From Wikipedia describing the style of Belgian Dubbel. "The dubbel (also double) is a Belgian beer naming convention. The origin of the dubbel was a beer brewed in the Trappist Abbey of Westmalle in 1856. The abbey had, since 10 December 1836, brewed a witbier that was quite sweet and light in alcohol for consumption by the paters. The new beer, however, was a strong version of a brown beer. In 1926, the formulation was changed and it became even stronger. The first written record of its sale by the abbey was on 1 June 1861. Following World War Two, abbey beers became popular in Belgium and the name "dubbel" was used by several breweries. Today, the name dubbel is used in Belgium to refer to an ale, usually brownish in colour, with a strength greater than a pilsner, for example, yet milder than a tripel."
Above in the picture I'm mashing in. In the recipe I used Belgian Pilsner malt, wheat malt, dark munich malt, and belgian special B. Also used dark belgian candi sugar and raisons in the kettle. A little lighter in color than I was hoping for but still had a nice scarlet hue. Fermenting vigoursly on second generation high gravity trappist yeast in the cellar. Fermenting around seventy two degrees. Looking forward to bottling this one and giving it some age. I need more fermentation vessels.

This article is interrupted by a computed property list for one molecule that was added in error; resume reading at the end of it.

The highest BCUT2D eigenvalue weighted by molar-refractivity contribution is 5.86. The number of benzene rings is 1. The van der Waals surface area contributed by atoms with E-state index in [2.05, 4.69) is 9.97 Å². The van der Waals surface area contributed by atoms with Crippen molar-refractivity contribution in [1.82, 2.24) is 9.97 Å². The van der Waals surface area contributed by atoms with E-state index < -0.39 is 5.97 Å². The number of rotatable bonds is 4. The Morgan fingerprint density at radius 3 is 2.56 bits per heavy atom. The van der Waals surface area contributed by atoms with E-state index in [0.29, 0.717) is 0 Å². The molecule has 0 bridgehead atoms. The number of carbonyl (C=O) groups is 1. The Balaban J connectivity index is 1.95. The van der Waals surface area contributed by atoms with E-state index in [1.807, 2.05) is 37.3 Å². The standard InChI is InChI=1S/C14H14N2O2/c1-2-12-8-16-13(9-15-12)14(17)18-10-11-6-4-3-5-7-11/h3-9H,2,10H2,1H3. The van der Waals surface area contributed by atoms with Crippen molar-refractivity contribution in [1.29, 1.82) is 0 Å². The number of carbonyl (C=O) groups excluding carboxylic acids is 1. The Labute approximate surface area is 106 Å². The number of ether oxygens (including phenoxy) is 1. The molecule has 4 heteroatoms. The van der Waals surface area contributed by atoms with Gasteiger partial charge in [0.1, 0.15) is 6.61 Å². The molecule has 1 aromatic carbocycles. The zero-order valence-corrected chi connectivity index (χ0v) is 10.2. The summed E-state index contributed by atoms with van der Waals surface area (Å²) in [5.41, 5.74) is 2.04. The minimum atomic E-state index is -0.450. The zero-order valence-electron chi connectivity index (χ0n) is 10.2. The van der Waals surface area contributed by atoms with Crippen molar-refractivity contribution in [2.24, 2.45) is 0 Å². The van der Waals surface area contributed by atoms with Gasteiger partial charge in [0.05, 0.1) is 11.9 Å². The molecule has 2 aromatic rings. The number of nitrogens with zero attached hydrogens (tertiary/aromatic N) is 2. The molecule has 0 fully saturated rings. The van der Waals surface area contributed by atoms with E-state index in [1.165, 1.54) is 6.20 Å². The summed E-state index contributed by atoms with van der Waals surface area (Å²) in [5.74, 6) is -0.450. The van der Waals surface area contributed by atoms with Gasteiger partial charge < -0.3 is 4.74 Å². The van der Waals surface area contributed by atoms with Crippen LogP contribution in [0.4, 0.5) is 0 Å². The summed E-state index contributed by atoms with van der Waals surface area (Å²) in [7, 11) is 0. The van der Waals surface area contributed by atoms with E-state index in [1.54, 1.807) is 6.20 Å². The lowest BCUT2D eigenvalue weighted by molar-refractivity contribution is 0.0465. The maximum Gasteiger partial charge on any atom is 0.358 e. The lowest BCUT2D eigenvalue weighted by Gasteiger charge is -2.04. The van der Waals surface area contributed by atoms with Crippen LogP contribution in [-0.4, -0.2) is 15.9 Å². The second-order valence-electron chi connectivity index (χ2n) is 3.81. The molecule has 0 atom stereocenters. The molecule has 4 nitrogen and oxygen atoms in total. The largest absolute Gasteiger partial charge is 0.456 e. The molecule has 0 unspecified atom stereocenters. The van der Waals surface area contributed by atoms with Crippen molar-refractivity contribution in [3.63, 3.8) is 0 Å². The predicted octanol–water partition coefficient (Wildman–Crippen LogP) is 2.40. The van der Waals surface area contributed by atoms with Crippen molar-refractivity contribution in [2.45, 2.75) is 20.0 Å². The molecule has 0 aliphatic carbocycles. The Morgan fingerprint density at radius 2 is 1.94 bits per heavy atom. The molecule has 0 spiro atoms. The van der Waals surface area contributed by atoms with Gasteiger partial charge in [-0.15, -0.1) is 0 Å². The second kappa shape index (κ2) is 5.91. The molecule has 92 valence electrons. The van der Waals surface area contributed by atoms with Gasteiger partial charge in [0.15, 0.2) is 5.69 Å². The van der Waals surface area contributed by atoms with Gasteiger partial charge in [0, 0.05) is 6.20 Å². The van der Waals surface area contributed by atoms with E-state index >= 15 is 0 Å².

To right is the dubble in primary FV. Nearly complete fermentation. A strong krausen is going to be fun to clean, as seen. Going to be racking to 2nd FV soon, next couple of days. Once I start to see activity slow and the yeast begin to settle then I'll rack.
Racked the dubbel. Tasted good. Hot from the alcohols. Going to need age to smooth out. Good dark fruit character. A light brown ruby color. Need to get that dark scarlet brown color to be a true dubbel.
Post a Comment